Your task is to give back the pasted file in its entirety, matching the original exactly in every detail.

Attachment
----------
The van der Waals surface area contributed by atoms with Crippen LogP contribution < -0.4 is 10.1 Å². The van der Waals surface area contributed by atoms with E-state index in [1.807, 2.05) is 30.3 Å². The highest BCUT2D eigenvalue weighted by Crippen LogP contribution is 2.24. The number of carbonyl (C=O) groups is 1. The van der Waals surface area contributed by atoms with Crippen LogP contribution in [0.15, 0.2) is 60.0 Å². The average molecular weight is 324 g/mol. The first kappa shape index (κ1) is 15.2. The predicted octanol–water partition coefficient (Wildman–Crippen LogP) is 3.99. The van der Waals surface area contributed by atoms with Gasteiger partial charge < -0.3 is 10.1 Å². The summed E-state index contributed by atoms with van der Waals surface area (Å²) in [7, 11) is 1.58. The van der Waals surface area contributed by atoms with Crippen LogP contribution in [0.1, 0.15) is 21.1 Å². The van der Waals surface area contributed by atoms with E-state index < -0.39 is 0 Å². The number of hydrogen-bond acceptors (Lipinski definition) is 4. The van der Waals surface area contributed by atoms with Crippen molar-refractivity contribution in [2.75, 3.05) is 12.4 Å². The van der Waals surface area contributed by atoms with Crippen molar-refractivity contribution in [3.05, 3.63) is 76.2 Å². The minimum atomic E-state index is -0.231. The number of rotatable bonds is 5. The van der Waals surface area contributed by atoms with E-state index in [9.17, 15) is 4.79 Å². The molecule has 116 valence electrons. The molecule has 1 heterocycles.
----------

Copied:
The van der Waals surface area contributed by atoms with Crippen LogP contribution < -0.4 is 10.1 Å². The van der Waals surface area contributed by atoms with E-state index in [1.807, 2.05) is 30.3 Å². The highest BCUT2D eigenvalue weighted by Crippen LogP contribution is 2.24. The number of carbonyl (C=O) groups is 1. The van der Waals surface area contributed by atoms with Crippen LogP contribution in [0.15, 0.2) is 60.0 Å². The average molecular weight is 324 g/mol. The first kappa shape index (κ1) is 15.2. The predicted octanol–water partition coefficient (Wildman–Crippen LogP) is 3.99. The van der Waals surface area contributed by atoms with Gasteiger partial charge < -0.3 is 10.1 Å². The summed E-state index contributed by atoms with van der Waals surface area (Å²) in [7, 11) is 1.58. The van der Waals surface area contributed by atoms with Crippen LogP contribution in [0.1, 0.15) is 21.1 Å². The van der Waals surface area contributed by atoms with E-state index < -0.39 is 0 Å². The number of hydrogen-bond acceptors (Lipinski definition) is 4. The van der Waals surface area contributed by atoms with Crippen molar-refractivity contribution in [2.75, 3.05) is 12.4 Å². The van der Waals surface area contributed by atoms with Crippen molar-refractivity contribution in [3.05, 3.63) is 76.2 Å². The minimum atomic E-state index is -0.231. The number of rotatable bonds is 5. The van der Waals surface area contributed by atoms with E-state index in [9.17, 15) is 4.79 Å². The molecule has 116 valence electrons. The molecule has 1 heterocycles.